Another secret to the school's success, according to Schoppmeyer, is that it more resembles a university than a high school.
"One of the fundamental differences between Haas Hall and traditional schools is that we do everything here by the semester, not by the calendar year," Schoppmeyer explains. "We replicate college schedules, so our scholars take three or four classes a day and switch after Christmas, and then carry four different classes. The only thing that doesn't switch is English and their language class. They do an entire calendar year of [both].
"When you look at our test scores and say, 'Why are these so high?' well, it's basically because we're doing twice as much work, and there's no wasted time here."
'Haas Hall is free'
Schoppmeyer also credits the faculty for a large portion of his school's success.
"One of the things that I pride myself on is, I hire faculty with advanced degrees in their respective fields," he says, stopping outside of a science classroom. "This guy is an electrical engineer and worked in his field for nine years.
"We've got people who have done something at the college level -- they've either taught or [were a] graduate assistant or hold an advanced degree in their field."
Director of College Advising Jodi Northcutt says that there's a real "family vibe" to the school. "Kids who were in my class kind of became 'my kids', and I think every teacher here feels that same sentiment. The kids are kids to us and not numbers -- you don't have them for one class and then never see them again."
"Throughout high school, I have witnessed multiple teachers that have sacrificed their weekends toward helping students," says Bryson Horn, a senior at Haas Hall. "There have been study groups that have met with teachers on Saturdays to help with AP testing preparation. Likewise, my athletic director has also taken her Saturdays to oversee my physical testing for my military academy applications."
Students like Bryson will be participating in Haas Hall's "Are You Smarter than a Haas Hallian" fundraiser from 6 to 8 p.m. Thursday at the Fayetteville Town Center.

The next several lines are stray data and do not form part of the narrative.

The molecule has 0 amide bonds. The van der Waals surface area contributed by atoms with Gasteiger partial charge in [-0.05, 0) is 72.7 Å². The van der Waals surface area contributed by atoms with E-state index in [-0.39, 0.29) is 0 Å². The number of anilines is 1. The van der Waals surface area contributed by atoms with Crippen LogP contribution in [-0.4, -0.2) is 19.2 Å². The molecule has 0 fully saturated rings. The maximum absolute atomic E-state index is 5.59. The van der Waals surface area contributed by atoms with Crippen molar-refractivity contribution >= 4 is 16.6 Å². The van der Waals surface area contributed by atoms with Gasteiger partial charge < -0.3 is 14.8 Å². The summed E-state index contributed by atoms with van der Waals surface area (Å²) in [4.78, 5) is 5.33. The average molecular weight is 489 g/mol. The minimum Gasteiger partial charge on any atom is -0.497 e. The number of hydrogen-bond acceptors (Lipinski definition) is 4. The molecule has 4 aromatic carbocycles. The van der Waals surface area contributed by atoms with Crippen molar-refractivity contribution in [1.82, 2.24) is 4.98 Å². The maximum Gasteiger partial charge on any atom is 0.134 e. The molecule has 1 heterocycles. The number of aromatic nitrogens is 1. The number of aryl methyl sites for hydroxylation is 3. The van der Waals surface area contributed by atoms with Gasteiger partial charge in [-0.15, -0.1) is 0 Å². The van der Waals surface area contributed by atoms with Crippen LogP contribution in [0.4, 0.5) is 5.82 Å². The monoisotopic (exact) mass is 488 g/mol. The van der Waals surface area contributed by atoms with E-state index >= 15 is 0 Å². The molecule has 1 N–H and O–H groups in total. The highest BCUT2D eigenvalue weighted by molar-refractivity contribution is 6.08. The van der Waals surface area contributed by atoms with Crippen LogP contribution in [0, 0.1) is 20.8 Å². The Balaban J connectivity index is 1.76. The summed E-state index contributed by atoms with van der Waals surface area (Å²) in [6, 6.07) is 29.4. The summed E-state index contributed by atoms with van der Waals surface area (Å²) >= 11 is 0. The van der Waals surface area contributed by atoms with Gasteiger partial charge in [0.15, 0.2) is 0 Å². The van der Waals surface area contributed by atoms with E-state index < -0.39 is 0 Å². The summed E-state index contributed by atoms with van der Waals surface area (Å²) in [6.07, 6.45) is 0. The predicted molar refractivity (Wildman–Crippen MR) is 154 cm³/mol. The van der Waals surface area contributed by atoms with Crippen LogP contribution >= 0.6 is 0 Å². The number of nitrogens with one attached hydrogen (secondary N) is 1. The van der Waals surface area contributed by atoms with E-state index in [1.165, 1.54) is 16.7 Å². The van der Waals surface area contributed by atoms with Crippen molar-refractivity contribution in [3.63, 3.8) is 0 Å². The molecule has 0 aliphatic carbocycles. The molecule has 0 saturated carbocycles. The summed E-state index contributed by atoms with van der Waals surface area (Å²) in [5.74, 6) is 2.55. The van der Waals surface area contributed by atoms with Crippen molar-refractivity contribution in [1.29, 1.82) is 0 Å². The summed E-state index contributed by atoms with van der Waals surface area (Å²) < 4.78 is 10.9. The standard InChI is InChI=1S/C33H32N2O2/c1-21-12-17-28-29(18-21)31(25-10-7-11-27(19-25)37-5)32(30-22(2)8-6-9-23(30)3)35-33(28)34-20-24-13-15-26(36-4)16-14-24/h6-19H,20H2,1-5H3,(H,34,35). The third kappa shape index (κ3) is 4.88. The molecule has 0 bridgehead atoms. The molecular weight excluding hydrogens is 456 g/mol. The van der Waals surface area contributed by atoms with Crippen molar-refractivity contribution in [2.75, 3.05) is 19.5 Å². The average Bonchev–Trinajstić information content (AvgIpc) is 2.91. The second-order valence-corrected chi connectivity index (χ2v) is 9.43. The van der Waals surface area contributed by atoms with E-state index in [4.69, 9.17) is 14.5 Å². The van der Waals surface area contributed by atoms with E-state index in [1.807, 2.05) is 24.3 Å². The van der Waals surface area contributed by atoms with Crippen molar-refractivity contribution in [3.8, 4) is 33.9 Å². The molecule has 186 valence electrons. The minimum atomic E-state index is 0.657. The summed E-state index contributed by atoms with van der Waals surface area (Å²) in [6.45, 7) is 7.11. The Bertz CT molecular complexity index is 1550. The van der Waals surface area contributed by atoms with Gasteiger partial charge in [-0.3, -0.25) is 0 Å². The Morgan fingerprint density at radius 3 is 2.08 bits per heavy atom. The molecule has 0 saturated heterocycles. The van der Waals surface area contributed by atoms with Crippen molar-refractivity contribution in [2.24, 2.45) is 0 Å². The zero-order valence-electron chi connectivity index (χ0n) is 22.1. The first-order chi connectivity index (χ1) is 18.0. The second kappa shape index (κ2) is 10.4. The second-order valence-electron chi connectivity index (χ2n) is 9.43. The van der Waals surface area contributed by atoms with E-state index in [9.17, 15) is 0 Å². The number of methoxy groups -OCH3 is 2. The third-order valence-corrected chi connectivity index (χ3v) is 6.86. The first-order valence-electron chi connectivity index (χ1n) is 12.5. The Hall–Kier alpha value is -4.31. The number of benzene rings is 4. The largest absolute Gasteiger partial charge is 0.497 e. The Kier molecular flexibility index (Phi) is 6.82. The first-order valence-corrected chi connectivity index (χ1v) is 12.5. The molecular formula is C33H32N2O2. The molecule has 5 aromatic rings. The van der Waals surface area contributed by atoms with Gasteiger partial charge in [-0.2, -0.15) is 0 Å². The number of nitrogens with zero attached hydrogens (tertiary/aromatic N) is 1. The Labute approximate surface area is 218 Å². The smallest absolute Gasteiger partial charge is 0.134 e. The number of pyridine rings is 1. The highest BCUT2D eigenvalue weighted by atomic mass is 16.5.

"It's kind of a mix between 'Are You Smarter than a Third Grader' and quiz bowl," says Schoppmeyer. "We pair six community leaders against six scholars, and they have a quiz bowl game."
Fundraisers like this one help to make up for any funding gaps not met by state dollars, grants and private donors. Schoppmeyer thinks it may come as a surprise to some people that Haas Hall is a public school.
"Haas Hall is free," he says. "That's the first thing I start out with: We're free. We're not a private school. I think the uniforms throw some people, but, for us, that's the great equalizer -- it's not about what mom or dad have."
Evidence of Schoppmeyer's success in this venture is plentiful: Haas Hall Academy in Fayetteville is filled to capacity with an extensive waiting list (the school is only able to accept 12 percent of its applicants through a lottery system). It is about to expand to the building next door, making room for 100 more students. Haas Hall Academy in Bentonville is thriving in its second year of business. The new Haas Hall Academy in Springdale is slated to open in the Jones Center for Families in the next year.
But does Schoppmeyer feel successful?
"We could always do better," he says firmly. "We're No. 19 in the nation. There are 18 schools that are better than [we are]. I want to be better than them. I want to be the Phillips Andover, Phillips Exeter of public schools, where you don't have to have money to get this education. I want it to be free."
NAN Profiles on 09/04/2016
Print Headline: Martin Schoppmeyer